Q. A lump in my armpit Hi, Last week after the shower I found a small painful lump in my right groin. I went to see a doctor and he prescribed me some antibiotics. I’ve been taking it for 5 days and the lump is still there. I’m 31, usually healthy and work-out in the gym regularly, don’t smoke or use drugs and don’t take any medications. Is that dangerous? Should I go and see another doctor?

A. What you describe sounds like enlarged lymph node. The first diagnosis that’s suspected in such case is an infection that makes it painful. The antibiotics you take need several more days to act, so currently it doesn’t sound suspicious. If the lump persist, it’d be wise to consult you doctor

Q. I located a lump on the surface of my right underarm. I think I am showing some signs of breast cancer. I am 27 years old working lady. I think I am showing some signs of breast cancer. I located a lump on the surface of my right underarm. This lump is of a cherry size and does not pain at all. But I do have pain in my breast. I had my mammogram done which showed no lump and my doctor says that there is nothing to worry and she has given me some medicines. I want to know that if everything is normal then how come these lumps came.

A. there are ways to diagnose if lumps are breast cancer or not. a lump under the forearm can be a sign of an advanced stage of cancer, but it can also mean some kind of viral infection that caused a lymph node to swell up. so if a doctor told you it's fine- he probably checked it out, and it's fine. if you still anxious - go get a second opinion.

More discussions about axilla
References in periodicals archive ?
Scinigraphy showed 2 patients to have parasternal sentinel nodes and 38 patients to have a sentinel node in the ipsilateral axilla.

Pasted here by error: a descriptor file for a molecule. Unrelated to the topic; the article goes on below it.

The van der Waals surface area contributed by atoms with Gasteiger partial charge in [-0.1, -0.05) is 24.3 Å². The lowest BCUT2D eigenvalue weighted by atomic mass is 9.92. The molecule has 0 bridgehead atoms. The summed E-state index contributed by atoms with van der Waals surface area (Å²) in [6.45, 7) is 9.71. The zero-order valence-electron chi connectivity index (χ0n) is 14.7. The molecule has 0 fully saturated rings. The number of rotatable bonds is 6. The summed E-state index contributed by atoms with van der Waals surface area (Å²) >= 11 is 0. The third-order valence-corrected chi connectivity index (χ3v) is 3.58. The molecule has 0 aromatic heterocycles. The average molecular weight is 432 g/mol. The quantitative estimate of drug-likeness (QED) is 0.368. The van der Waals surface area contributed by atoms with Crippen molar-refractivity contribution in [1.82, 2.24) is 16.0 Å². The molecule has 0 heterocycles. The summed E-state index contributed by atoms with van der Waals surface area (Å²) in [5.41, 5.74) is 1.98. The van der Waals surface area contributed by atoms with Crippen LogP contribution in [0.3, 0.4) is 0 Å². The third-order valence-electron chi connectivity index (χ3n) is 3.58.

A total of 42% of all PVL-positive infections occurred on the buttocks, axilla, or groin, as did 23% of all PVL-negative infections.
Techniques have therefore evolved to accurately stage the axilla intra-operatively, to enable those that are node positive to progress to an immediate axillary dissection at the same operation.
We are very confident in our ability to control disease in the axilla.
Standard management of the axilla in breast cancer is a complete axillary dissection (AD), which provides both treatment and information on nodal status (5-8).
When he asked for the cause of the sepsis, a resident said that a deep abscess in the right axilla was suspected.
In the axilla there was considerable individual variation in the location of the median, radial and ulnar nerves in relation to the axillary artery.
The mean total number of operations on the breast and axilla required to complete the surgical phase of therapy was 1.
One or more of the following regions were sampled from each dog: axilla, groin, chin, ventral neck fold, paronychium, and interdigital spaces (dorsal or plantar) according to clinical signs.
Specimens for culture (urine, blood [3 sets], and stool; swabs of scalp, vagina, umbilicus, axilla, throat, nose) were obtained.
SLN were identified prior to lumpectomy or mastectomy by placing an incision over the external hot spot in the axilla, or lower hair-bearing area of the axilla if no hot spot was detected for lumpectomy patients.
It is thought that examination of the sentinel node provides enough material for a precise evaluation of the status of the axilla and will result in a reduction of both the number of complete axillary dissections and the morbidity associated with the procedure.